« Does Feyerabend believe in the end of philosophy, as some postmoderns do? (This question was posed by Ian James Kidd on his facebook page).
This question is more complex than it seems, given that the relevant philosophers did not use the same terminology as Feyerabend. The « postmoderns » (but who are they? who can say?) did not call for or announce an end to philosophy, that would be a rather essentialist move to make) but rather to « metaphysics », conceived of as a totalising, homogeneous, and dogmatic figure of philosophy.
Who are the postmoderns? Lyotard (who put the concept on the philosophical, as opposed to merely journalistic or culture critical, map) lists Deleuze, Levinas, Derrida, Foucault, Serres, and himself (and elsewhere includes Feyerabend):
« la philosophie française des dernières années, si elle a été postmoderne de quelque manière, c’est qu’elle a mis à travers sa réflexion sur la déconstruction de l’écriture (Derrida), sur le désordre du discours (Foucault), sur le paradoxe épistémologique (Serres), sur l’altérité (Lévinas), sur l’effet de sens par rencontre nomadique (Deleuze), c’est qu’elle a mis ainsi l’accent sur les incommensurabilités » (Lyotard, TOMBEAU DE L’INTELLECTUEL, 84-85).
« recent French philosophy, if it has in any way been postmodern, it is in that by way of its reflection on the deconstruction of writing (Derrida), on the disorder of discourse (Foucault), on epistemological paradox (Serres), on alterity (Levinas), on the effect of sense by nomadic encounter (Deleuze), it has put the accent on incommensurabilities » (my translation).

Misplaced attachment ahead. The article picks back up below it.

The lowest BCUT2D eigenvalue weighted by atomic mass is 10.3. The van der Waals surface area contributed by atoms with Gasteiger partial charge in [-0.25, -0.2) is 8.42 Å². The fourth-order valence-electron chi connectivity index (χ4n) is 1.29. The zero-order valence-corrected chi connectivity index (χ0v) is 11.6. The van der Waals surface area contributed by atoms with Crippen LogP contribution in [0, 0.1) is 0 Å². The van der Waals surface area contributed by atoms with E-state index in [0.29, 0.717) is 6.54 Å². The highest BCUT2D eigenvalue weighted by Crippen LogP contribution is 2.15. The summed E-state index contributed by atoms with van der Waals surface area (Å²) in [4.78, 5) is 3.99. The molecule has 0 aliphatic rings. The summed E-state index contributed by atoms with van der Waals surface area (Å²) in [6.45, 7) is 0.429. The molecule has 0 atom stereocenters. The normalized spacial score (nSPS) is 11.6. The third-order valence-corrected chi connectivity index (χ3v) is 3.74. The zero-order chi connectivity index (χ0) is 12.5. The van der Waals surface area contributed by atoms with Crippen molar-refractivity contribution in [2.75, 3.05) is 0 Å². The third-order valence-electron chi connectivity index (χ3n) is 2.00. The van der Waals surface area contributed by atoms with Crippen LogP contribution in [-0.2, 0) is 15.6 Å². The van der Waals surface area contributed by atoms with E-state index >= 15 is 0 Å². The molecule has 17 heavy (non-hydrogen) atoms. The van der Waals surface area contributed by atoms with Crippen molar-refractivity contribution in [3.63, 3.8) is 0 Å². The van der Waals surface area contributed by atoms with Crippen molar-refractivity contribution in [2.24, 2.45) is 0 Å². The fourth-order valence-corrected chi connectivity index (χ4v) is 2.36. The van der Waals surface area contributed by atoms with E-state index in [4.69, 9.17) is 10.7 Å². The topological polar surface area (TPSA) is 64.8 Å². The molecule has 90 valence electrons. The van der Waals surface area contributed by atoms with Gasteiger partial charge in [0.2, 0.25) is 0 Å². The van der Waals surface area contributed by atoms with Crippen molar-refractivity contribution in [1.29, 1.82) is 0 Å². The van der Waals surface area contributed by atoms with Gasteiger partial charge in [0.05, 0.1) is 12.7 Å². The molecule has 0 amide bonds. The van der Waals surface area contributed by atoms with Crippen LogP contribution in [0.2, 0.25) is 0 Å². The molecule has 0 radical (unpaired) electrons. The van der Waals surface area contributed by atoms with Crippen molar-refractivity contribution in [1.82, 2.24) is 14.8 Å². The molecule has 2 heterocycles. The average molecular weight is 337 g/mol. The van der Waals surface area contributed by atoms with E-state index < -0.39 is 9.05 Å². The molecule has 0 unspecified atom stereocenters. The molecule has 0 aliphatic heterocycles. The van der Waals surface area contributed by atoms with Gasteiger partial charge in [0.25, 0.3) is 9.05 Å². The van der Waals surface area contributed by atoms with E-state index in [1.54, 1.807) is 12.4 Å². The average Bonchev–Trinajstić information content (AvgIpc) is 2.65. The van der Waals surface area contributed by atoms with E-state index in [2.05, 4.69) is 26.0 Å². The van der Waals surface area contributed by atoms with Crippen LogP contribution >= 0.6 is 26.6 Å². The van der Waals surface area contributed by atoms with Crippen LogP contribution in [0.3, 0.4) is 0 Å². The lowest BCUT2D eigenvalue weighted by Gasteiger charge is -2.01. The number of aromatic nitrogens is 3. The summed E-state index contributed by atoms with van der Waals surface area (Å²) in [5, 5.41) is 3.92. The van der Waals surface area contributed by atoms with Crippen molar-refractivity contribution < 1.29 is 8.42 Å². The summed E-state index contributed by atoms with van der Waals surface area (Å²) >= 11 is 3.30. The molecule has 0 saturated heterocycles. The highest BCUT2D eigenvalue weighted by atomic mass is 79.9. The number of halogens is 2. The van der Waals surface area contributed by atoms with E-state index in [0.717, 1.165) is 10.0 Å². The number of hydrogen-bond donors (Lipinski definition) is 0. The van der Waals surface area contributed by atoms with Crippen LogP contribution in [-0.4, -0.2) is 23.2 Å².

Feyerabend has much in common with these thinkers, in particular with Lyotard (and I would add with Serres and Deleuze, but their case is different). Feyerabend in line with these thinkers does not call for an end to philosophy as such (Feyerabend clearly tells us that « philosophy » does not exist as a well-defined and homogeneous activity, any more than « science » does) rather for an end to the hegemony of abstract traditions (what others would call « Platonism », the relation of Platonism to the actual philosophical practice of Plato being a moot point).
Postmoderns (in the « noble », Lyotardian sense) criticise such doctrines as the « end of philosophy » as being just as dogmatic, in their certainty of an ending, as the dogmatic metaphysics that they are identifying with philosophy and whose end they proclaim. The end of the hegemony of that form of philosophy does not mean the end of all philosophy, but only the freeing up of possibilities for thinking.